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‘Pay attention to fly vomit,’ researchers argue — Here’s why

Imagine that during a cookout, a fly lands atop some food on your plate. You can swat it away and keep eating, but the insect may have left something behind.Massachusetts researchers suggest that “we need to pay far more attention” to the disease-carrying potential of flies that may vomit on our food. “Blood-feeding flies have taken the limelight, but we should pay attention to the ones that live among us because they get their nutrients from people and animals that shed pathogens in their tears, feces and wounds,” said John Stoffolano, a professor of entomology at UMass Amherst’s Stockbridge School of Agriculture.Stoffolano, who has studied non-biting flies since the 1960s, recently published a new paper in the journal Insects that argues that the bugs are potent and understudied transmitters of disease. Going back to the fly that interrupted your cookout, consider where it may have been before landing on your meal. Perhaps it fed on roadkill, rotting garbage or animal dung, filling its crop at one or more of those unsavory buffets. “The crop is like a gas tank,” Stoffolano explained in a statement provided by UMass, “a place to store food before it makes its way into the digestive tract.”UMass explained the fly gets rid of excess water in the crop by regurgitating and because the crop plays little role in digestion, that vomit may include whatever illness-causing pathogens the insect happened to consume earlier in the day. “It gets worse,” the university wrote in a summary of Stoffolano’s work. “Because a fly’s crop is one of the cauldrons where microbes develop antibacterial resistance, what gets spewed out onto your food might not respond well to conventional treatments.”Stoffolano’s paper argues for additional research of the crop organ and whether the flies are involved in emerging infectious diseases.

Imagine that during a cookout, a fly lands atop some food on your plate. You can swat it away and keep eating, but the insect may have left something behind.

Massachusetts researchers suggest that “we need to pay far more attention” to the disease-carrying potential of flies that may vomit on our food.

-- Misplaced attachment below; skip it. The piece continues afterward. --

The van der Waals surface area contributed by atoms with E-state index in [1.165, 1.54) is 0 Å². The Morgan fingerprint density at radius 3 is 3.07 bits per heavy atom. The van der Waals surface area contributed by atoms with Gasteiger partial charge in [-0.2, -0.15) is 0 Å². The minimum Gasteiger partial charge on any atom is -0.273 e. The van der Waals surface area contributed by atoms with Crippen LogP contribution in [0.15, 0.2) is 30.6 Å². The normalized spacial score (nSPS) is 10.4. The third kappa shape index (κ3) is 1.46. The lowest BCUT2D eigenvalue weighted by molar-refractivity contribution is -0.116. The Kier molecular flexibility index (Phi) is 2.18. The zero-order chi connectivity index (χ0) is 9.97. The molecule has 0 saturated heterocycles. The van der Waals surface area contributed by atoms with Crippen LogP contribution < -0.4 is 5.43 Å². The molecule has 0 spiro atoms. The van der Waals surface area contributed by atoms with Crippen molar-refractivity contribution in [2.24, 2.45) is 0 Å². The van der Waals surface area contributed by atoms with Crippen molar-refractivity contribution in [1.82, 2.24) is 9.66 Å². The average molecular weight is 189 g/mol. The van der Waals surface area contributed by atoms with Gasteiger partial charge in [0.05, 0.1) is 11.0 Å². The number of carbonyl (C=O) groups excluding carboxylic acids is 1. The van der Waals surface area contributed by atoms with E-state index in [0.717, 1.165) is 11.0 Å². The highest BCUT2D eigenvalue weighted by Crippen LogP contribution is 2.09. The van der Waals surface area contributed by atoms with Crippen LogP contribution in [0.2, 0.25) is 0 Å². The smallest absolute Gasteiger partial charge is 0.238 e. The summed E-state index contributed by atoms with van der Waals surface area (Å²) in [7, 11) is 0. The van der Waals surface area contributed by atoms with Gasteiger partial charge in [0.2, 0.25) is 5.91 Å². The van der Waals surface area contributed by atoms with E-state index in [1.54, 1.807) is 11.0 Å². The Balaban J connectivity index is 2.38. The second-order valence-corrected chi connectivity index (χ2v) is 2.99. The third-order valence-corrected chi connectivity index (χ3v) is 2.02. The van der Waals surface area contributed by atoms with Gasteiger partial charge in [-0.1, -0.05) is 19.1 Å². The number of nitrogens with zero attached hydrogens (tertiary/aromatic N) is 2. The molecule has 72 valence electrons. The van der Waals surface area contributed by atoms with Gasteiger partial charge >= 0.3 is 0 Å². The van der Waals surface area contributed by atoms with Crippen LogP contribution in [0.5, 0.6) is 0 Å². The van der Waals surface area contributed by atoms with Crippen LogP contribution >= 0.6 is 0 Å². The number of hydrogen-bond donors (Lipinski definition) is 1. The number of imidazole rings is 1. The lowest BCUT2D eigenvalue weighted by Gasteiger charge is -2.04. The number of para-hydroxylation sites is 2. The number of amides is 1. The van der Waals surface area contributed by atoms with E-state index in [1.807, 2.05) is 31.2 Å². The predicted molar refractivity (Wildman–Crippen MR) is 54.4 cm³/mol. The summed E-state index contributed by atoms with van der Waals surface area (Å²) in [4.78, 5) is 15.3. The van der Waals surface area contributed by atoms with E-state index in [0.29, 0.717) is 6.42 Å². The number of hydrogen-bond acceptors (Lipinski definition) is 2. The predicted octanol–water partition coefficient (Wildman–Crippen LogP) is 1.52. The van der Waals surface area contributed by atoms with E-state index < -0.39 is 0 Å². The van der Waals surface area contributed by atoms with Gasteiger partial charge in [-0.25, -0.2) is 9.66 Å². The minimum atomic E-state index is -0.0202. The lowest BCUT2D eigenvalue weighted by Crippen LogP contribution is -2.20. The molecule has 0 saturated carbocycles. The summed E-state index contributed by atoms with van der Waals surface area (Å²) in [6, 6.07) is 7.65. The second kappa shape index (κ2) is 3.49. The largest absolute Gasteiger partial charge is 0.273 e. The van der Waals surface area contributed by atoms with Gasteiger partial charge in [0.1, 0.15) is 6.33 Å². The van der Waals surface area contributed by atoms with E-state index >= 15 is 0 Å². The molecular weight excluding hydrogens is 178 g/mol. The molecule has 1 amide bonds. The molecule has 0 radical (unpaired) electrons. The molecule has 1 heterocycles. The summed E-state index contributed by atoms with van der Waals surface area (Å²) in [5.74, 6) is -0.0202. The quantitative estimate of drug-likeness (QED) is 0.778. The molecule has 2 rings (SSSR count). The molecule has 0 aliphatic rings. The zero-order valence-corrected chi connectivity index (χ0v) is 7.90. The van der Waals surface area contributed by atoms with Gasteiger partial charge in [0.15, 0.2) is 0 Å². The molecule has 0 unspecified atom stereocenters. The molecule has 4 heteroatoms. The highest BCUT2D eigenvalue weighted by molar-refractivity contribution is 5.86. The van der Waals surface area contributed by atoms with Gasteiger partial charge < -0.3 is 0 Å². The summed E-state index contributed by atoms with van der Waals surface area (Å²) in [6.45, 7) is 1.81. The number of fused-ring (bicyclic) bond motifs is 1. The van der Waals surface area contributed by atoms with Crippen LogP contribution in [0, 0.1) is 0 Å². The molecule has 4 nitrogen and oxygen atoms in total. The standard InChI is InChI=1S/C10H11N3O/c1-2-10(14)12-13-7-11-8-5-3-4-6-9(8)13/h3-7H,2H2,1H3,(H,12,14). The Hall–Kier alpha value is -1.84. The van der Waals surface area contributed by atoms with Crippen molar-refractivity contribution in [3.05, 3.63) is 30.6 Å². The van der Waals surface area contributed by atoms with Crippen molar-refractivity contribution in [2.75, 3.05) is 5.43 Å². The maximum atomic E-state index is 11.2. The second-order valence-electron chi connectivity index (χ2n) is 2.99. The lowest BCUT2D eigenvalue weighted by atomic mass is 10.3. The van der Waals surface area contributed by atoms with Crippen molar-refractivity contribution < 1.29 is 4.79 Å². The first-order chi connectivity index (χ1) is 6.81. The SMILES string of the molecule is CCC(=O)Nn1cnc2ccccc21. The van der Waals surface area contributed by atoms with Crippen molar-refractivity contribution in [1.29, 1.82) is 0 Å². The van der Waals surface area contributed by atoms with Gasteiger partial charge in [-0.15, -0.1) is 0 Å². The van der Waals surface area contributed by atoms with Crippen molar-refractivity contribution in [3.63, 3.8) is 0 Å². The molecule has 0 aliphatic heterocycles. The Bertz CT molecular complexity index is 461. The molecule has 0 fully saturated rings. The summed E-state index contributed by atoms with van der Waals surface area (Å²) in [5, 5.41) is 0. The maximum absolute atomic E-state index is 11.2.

“Blood-feeding flies have taken the limelight, but we should pay attention to the ones that live among us because they get their nutrients from people and animals that shed pathogens in their tears, feces and wounds,” said John Stoffolano, a professor of entomology at UMass Amherst’s Stockbridge School of Agriculture.

Stoffolano, who has studied non-biting flies since the 1960s, recently published a new paper in the journal Insects that argues that the bugs are potent and understudied transmitters of disease.

Going back to the fly that interrupted your cookout, consider where it may have been before landing on your meal. Perhaps it fed on roadkill, rotting garbage or animal dung, filling its crop at one or more of those unsavory buffets.

“The crop is like a gas tank,” Stoffolano explained in a statement provided by UMass, “a place to store food before it makes its way into the digestive tract.”

UMass explained the fly gets rid of excess water in the crop by regurgitating and because the crop plays little role in digestion, that vomit may include whatever illness-causing pathogens the insect happened to consume earlier in the day.

“It gets worse,” the university wrote in a summary of Stoffolano’s work. “Because a fly’s crop is one of the cauldrons where microbes develop antibacterial resistance, what gets spewed out onto your food might not respond well to conventional treatments.”

Stoffolano’s paper argues for additional research of the crop organ and whether the flies are involved in emerging infectious diseases.



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